• Tummy Tummy on Nov 21, 2006

    You need to start renting frequently. I've been traveling for work every week for the last 6 years, renting a car for the week, and sometimes one on the weekends. Hertz has been very good too me. I pay for a Taurus, but have never seen one in over 4 years. It's always been something "better". When you rent from the same location for long stretches, they get to know you and you always get something nice. I constantly get or can request Infiniti G35s FX35, Volvo S80 & S60, Audi A6, Mazda MX5s, Dodge Magnum RT, 300Cs for the same cost. I've also gotten great value on vacation using Hertz points. No other rental company has such a wide selection of specialty cars which you can reserve using points. My business rentals have been converted to free week long rentals of Hummer H2 on Hawaii (normally $325/day), Audi A8L in LA ($125/day), Cadillac XLR in Orlando, and countless G35 and Volvo S80s as free upgrades from my free Taurus reservation. http://www.thaitum.com/photos_public/hertz/

  • William I think it's important to understand the factors that made GM as big as it once was and would like to be today. Let's roll back to 1965, or even before that. GM was the biggest of the Big Three. It's main competition was Ford and Chrysler, as well as it's own 5 brands competing with themselves. The import competition was all but non existent. Volkswagen was the most popular imported cars at the time. So GM had its successful 5 brands, and very little competition compared to today's market. GM was big, huge in fact. It was diversified into many other lines of business, from trains to information data processing (EDS). Again GM was huge. But being huge didn't make it better. There are many examples of GM not building the best cars they could, it's no surprise that they were building cars to maximize their profits, not to be the best built cars on the road, the closest brand to achieve that status was Cadillac. Anyone who owned a Cadillac knew it could have been a much higher level of quality than it was. It had a higher level of engineering and design features compared to it's competition. But as my Godfather used to say "how good is good?" Being as good as your competitors, isn't being as good as you could be. So, today GM does not hold 50% of the automotive market as it once did, and because of a multitude of reasons it never will again. No matter how much it improves it's quality, market value and dealer network, based on competition alone it can't have a 50% market share again. It has only 3 of its original 5 brands, and there are too many strong competitors taking pieces of the market share. So that says it's playing in a different game, therfore there's a whole new normal to use as a baseline than before. GM has to continue downsizing to fit into today's market. It can still be big, but in a different game and scale. The new normal will never be the same scale it once was as compared to the now "worlds" automotive industry. Just like how the US railroad industry had to reinvent its self to meet the changing transportation industry, and IBM has had to reinvent its self to play in the ever changing Information Technology industry it finds it's self in. IBM was once the industry leader, now it has to scale it's self down to remain in the industry it created. GM is in the same place that the railroads, IBM and other big companies like AT&T and Standard Oil have found themselves in. It seems like being the industry leader is always followed by having to reinvent it's self to just remain viable. It's part of the business cycle. GM, it's time you accept your fate, not dead, but not huge either.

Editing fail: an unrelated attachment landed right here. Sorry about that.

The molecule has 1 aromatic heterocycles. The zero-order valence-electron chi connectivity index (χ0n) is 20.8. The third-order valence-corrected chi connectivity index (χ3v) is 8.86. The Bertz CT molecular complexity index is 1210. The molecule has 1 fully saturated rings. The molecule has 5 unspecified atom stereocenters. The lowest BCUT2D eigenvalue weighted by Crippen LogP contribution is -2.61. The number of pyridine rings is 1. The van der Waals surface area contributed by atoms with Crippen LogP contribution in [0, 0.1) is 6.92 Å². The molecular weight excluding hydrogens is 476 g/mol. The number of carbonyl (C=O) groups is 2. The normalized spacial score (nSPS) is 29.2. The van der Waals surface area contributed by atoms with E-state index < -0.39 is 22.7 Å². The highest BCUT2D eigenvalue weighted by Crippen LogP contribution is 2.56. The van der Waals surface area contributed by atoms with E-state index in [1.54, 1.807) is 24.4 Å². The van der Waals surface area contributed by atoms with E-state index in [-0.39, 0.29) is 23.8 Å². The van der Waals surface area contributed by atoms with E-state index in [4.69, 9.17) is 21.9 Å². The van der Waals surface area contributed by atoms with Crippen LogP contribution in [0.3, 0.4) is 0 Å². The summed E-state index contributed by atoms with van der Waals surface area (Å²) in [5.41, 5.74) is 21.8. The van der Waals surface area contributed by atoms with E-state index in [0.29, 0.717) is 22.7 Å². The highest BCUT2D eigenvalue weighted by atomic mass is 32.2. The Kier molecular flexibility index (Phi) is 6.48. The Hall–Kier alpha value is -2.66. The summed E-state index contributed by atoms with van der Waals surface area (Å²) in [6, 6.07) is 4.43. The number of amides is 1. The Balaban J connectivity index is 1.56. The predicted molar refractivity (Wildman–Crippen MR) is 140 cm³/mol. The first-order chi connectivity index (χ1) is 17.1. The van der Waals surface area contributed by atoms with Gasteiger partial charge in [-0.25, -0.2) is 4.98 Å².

• Tassos The Euro spec Taurus is the US spec Ford FUSION.Very few buyers care to see it here. FOrd has stopped making the Fusion long agoWake us when you have some interesting news to report.
  • Marvin Im a current owner of a 2012 Golf R 2 Door with 5 grand on the odometer . Fun car to drive ! It's my summer cruiser. 2006 GLI with 33,000 . The R can be money pit if service by the dealership. For both cars I deal with Foreign car specialist , non union shop but they know their stuff !!! From what I gather the newer R's 22,23' too many electronic controls on the screen, plus the 12 is the last of the of the trouble free ones and fun to drive no on screen electronics Maze !
  • VoGhost It's very odd to me to see so many commenters reflexively attack an American company like this. Maybe they will be able to find a job with BYD or Vinfast.
  • VoGhost I'm clearly in the minority here, but I think this is a smart move. Apple is getting very powerful, and has slowly been encroaching on the driving experience over the last decade. Companies like GM were on the verge of turning into mere hardware vendors to the Apple brand. "Is that a new car; what did you get?" "I don't remember. But it has the latest Apple OS, which is all I care about." Taking back the driving experience before it was too late might just be GM's smartest move in a while.